The Ugly Duckling

Courvoisier cel setup The Ugly Duckling (1939); collection of the Walt Disney Family Foundation, © Disney.Walt Disney was at the helm of the most transformative period in American animation history, often referred to as “the golden age” of animation. Following the successful debut of Mickey Mouse with Steamboat Willie on November 18, 1928, Walt saw that the opportunity to push the animation medium to new artistic boundaries and—in a bold and unprecedented move—launched a series without a central character: the Silly Symphonies.

As Walt released the first short, aptly named The Skeleton Dance (1929), he was not without his detractors. It befuddled many that at the same time Walt wrote the formula for success with Mickey’s universal appeal, he was immediately disregarding that formula for a passion project. But Walt knew that while Mickey could keep the lights on, the promise of what the animated cartoon could accomplish under his supervision was worth pursuing. He was interested in experimentation and pushing the boundaries of animation and the art of storytelling.

Early in the Sillies’ run, Walt, quietly and to little fanfare, released The Ugly Duckling (1931), a cartoon very loosely based on the Hans Christian Andersen fairy tale. Released before Flowers and Trees (1932), The Ugly Duckling was in black-and-white and completed before artists received formal training given at The Walt Disney Studios’ art school, established that same year by Don Graham. Released before Three Little Pigs  (1933), it utilized very little character animation and did not have the advantage of storyboards to plot the action and pacing. Released before The Old Mill (1937), it did not have the advantage of the multiplane camera to establish a greater illusion of depth. What it did have was the raw, direct energy and good humor of the early Silly Symphonies.

Courvoisier cel setup The Ugly Duckling (1939); collection of the Walt Disney Family Foundation, © Disney.The second production of The Ugly Duckling, released in 1939, included all of the Studios’ innovations of the prior decade as well as lessons learned from the production process of their first feature film—Snow White and the Seven Dwarfs—released nearly a year and a half earlier. This resulted in a new subtlety and sophistication, rich Technicolor, and compelling character animation.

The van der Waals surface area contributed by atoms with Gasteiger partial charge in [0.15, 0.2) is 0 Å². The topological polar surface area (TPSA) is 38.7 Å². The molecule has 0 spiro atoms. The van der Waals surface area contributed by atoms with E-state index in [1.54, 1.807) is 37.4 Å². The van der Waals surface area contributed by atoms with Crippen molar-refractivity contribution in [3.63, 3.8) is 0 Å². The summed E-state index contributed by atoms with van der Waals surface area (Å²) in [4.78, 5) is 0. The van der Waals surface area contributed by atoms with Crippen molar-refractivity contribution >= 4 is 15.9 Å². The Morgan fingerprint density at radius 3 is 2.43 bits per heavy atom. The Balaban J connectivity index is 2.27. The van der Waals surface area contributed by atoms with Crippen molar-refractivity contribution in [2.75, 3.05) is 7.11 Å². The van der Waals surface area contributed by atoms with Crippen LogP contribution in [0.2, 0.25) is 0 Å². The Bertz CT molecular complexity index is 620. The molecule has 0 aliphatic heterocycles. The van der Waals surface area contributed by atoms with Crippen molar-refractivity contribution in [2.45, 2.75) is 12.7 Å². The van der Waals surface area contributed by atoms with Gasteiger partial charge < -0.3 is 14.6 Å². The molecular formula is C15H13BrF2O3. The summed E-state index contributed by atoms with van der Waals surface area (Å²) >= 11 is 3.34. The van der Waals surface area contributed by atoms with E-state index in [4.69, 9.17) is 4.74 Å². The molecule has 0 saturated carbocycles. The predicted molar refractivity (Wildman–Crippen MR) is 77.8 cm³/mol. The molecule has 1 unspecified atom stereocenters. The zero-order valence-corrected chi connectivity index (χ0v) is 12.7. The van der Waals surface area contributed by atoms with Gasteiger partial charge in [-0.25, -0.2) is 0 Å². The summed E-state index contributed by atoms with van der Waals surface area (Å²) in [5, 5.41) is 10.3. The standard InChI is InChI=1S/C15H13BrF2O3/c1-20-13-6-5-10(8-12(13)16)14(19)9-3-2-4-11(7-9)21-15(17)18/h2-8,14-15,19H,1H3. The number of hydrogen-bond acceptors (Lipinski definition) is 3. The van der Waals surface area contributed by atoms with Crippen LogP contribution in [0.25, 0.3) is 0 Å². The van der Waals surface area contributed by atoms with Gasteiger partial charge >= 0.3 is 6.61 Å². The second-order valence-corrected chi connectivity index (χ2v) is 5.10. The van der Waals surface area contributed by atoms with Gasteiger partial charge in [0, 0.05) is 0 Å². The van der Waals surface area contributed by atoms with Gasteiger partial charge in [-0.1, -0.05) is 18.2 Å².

Walt’s re-do of The Ugly Duckling was the final Silly Symphony before the Studios’ focus shifted almost entirely on feature film production and won Walt his eighth competitive Academy Award®. To learn more about The Ugly Duckling and other groundbreaking Silly Symphonies, please visit Gallery 3 in our main museum.


Chris Mullen Guest Writer

 

Chris Mullen 

Guest Experience Associate at the Walt Disney Family Museum


Sources

Barrier, Michael. Hollywood Cartoons: American Animation in Its Golden Age. New York: Oxford University Press, 1999. pp. ix-x, 4.

Thomas, Bob. Walt Disney: An American Original. New York: Simon and Schuster, 1976. pp. 96, 99-100, 115, 116, 134.

"1923-1928 - Gallery 2: The Move to Hollywood." The Walt Disney Family Museum. 2016. http://www.waltdisney.org/galleries#gallery02.

"1928-1940 - Gallery 3: Exploring New Horizons." The Walt Disney Family Museum. 2016. http://www.waltdisney.org/galleries#gallery03.

"1936-1938 - Gallery 4: The Transition Into Features." The Walt Disney Family Museum. 2016. http://www.waltdisney.org/galleries#gallery03.

"Wish Upon a Star: The Art of Pinocchio." The Walt Disney Family Museum. May 18, 2016. http://waltdisney.org/exhibitions/wish-upon-star-art-pinocchio.

"Walt's Oscars: An Overview." The Walt Disney Family Museum. February 17, 2012. http://www.waltdisney.com/blog/walts-oscars-overview.

Upcoming Events

  • Custom Print-Making: Inspired by the Art of Eyvind Earle
    School Experience
    Sep 1–Dec 22 | 10am–noon and 1pm–3pm | Grades 6–12
  • It's a Shared World
    School Experience
    Mon, Wed, Thu & Fri | 10am–noon and 1–3pm | Grades 3–6
  • Pioneering Animation
    School Experience
    Wed, Thu & Fri | 10am–noon and 1–3pm | Grades 3–6